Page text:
Monday, October 1, 2007

In which I divulge some great campfire recipes

I went camping this weekend with my family. There a few things I love more than being outside - hiking, camping, canoeing, swimming, whatever you've got as long as I'm out of doors. We went to Yankee Springs State Park, which was lovely. There were lots of hiking trails and a lake to go fishing. Also, there were lots of acorns.

I love acorns. I can't really tell you why. Maybe its their shiny roundness. Maybe it's their sweet little caps, or their thousands of variations, or all the different colors of rich brown. I found my pockets stuffed with them by the end of Sunday. I'm particularly enamoured of the stripy ones. I've never seen stripy acorns before.

I call this one "Acorns on White and Yellow Table Cloth."

One of the things we like to cook while we're camping is foil packs, also known as Hobo Stew. You need some kind of meat, onions, canned potatos, other vegetables as you like and then some kind of liquid. We were doing a tribute to Oktoberfest, so ours had sausage, potatos, onions, apples, sauerkraut, and for liquid potato juice from the can, sauerkraut juice, or beer. Other variations include hamburgers, potatos, onions, canned mushrooms, and canned gravy. It's important that the potatos be canned, because raw ones would take both too much time to cook and too much liquid.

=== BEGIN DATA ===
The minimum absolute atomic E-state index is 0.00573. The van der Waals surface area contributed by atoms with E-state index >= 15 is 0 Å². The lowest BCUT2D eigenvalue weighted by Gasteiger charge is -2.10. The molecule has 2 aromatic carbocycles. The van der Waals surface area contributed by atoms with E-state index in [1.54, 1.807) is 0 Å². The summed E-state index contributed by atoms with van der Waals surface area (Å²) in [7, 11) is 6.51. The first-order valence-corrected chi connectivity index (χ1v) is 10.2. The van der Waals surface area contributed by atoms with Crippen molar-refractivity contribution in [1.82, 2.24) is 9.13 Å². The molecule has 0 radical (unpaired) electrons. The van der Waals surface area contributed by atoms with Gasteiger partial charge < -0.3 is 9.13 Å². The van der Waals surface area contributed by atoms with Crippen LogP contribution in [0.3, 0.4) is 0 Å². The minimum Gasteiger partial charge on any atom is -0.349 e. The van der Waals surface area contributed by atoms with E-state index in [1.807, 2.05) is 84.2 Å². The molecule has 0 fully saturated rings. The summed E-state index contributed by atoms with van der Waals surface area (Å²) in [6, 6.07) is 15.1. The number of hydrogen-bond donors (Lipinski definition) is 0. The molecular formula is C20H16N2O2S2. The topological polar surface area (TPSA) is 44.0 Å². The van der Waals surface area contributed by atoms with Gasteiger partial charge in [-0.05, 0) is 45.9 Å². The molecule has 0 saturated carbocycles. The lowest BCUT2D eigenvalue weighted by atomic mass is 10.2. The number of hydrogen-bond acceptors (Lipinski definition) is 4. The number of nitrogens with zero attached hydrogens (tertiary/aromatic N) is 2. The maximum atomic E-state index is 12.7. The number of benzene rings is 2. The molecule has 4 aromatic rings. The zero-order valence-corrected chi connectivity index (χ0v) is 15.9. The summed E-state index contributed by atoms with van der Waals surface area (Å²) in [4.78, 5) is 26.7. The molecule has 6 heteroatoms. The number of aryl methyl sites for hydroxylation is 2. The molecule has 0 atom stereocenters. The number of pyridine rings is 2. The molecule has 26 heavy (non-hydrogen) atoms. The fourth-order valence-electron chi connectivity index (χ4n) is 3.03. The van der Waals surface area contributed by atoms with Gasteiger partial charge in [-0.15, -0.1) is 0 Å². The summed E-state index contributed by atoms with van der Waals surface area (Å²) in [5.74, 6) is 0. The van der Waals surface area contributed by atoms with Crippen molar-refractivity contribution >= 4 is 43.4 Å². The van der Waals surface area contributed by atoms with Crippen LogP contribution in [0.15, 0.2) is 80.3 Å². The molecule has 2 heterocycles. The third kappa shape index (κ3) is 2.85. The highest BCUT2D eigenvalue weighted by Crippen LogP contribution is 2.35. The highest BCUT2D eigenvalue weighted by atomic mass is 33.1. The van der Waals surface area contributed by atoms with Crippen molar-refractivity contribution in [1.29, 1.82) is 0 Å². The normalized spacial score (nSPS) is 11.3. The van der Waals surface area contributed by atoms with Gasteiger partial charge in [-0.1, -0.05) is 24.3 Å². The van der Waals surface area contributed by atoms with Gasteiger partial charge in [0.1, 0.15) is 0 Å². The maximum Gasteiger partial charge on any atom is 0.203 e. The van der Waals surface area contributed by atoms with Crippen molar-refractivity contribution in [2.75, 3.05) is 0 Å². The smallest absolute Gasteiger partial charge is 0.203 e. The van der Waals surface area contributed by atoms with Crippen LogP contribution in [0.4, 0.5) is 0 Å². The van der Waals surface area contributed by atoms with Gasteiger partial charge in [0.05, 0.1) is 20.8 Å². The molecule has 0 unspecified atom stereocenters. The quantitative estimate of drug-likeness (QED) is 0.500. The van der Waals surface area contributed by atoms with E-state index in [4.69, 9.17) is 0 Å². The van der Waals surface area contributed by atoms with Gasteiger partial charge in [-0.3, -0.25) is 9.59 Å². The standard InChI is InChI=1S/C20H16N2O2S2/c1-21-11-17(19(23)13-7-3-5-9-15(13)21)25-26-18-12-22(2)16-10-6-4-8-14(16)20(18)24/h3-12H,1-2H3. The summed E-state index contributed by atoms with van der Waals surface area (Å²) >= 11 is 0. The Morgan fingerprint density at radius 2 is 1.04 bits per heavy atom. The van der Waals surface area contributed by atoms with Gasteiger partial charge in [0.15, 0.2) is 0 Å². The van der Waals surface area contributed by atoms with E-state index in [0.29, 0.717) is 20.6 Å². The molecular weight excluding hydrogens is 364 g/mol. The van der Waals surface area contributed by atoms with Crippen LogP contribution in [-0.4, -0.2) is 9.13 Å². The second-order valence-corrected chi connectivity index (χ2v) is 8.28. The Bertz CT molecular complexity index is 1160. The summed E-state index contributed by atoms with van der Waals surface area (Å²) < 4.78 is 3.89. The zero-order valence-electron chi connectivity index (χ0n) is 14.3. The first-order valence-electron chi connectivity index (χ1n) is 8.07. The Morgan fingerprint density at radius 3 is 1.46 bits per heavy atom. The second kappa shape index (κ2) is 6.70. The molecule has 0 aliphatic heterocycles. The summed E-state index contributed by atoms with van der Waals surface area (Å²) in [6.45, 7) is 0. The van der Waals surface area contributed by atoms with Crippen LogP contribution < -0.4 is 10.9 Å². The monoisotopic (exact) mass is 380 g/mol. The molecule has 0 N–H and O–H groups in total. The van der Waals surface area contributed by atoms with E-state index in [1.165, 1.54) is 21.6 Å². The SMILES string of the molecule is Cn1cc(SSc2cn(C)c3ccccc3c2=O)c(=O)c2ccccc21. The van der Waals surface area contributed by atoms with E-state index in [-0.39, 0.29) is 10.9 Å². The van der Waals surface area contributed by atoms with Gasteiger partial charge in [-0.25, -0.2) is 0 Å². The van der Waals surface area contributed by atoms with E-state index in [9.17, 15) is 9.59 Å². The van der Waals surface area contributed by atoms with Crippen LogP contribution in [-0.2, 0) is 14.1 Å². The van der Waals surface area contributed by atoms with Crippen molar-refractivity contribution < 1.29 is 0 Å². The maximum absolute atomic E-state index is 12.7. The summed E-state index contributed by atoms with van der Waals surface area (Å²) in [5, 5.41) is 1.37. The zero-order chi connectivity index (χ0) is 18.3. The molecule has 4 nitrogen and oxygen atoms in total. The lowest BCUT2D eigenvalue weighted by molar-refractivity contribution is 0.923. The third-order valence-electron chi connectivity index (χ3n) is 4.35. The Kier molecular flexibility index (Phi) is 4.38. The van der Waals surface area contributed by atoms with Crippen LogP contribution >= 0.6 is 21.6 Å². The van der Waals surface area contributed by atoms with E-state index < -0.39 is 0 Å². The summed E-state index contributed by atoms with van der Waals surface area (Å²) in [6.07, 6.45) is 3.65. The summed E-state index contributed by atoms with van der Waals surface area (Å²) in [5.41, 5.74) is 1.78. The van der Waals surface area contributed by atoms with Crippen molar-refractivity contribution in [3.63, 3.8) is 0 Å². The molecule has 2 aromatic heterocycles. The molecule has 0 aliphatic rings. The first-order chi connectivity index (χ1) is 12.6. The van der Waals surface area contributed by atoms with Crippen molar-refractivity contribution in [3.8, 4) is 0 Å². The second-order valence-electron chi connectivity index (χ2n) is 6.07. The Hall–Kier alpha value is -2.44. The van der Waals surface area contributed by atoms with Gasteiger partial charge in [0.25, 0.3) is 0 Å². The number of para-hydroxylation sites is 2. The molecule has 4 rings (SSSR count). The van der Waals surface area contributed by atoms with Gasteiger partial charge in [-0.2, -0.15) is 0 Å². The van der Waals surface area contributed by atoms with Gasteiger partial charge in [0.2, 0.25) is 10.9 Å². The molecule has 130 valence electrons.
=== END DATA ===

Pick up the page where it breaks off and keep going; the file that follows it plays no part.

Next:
Then you wrap the whole thing up in foil and toss it on the coals that you have carefully constructed in your fire pit. Half and hour, forty five minutes later, you've got some seriously good food.
We fished a bit off the fishing dock. I mostly just fed worms to the fishes, but my brother caught some itty bitty little fish after he figured out that the hooks were too big.

Even mom tossed a hook into the water.

The other thing we really like to cook outside is Doughboys. Doughboys are basically biscuit cooked on a stick. First you've got to find a stick in the woods that's long and straight and is about as big around as a broom handle. Then you mix up some Bisquick into a playdough like consistency with milk and form them into palm sized balls. You will, of course, have skinned a good six inches of the bark off of one end of your stick, and on this you will apply your biscuit dough, firmly impaling the ball of dough and squeezing it down the sides. Do not form a pancake and wrap the stick. This will cause the Doughboy to crack a lot while cooking and it may not stay on the stick. Cook over coals.

Cook until everything is golden brown. Your Doughboy will probably crack anyway, even if you have followed my directions. This is how you know the inside is cooking. When everything seems done (or the outside is charred to just this side of edible), pull off the stick with a paper towel and stuff with butter and jam. Or peanut butter and raisins. Or blueberries. Or bananas. Or, if you've got some lying around from last night's dinner, maybe some bratwurst or hot dogs. Enjoy.

Oh, and the name Doughboys? They're called that because if you're a less experienced campfire cook, you're likely to char the outside long before the inside is done, giving you a doughy, half-cooked biscuit which is still delightful, but which may sit like a hockey puck in your stomach.

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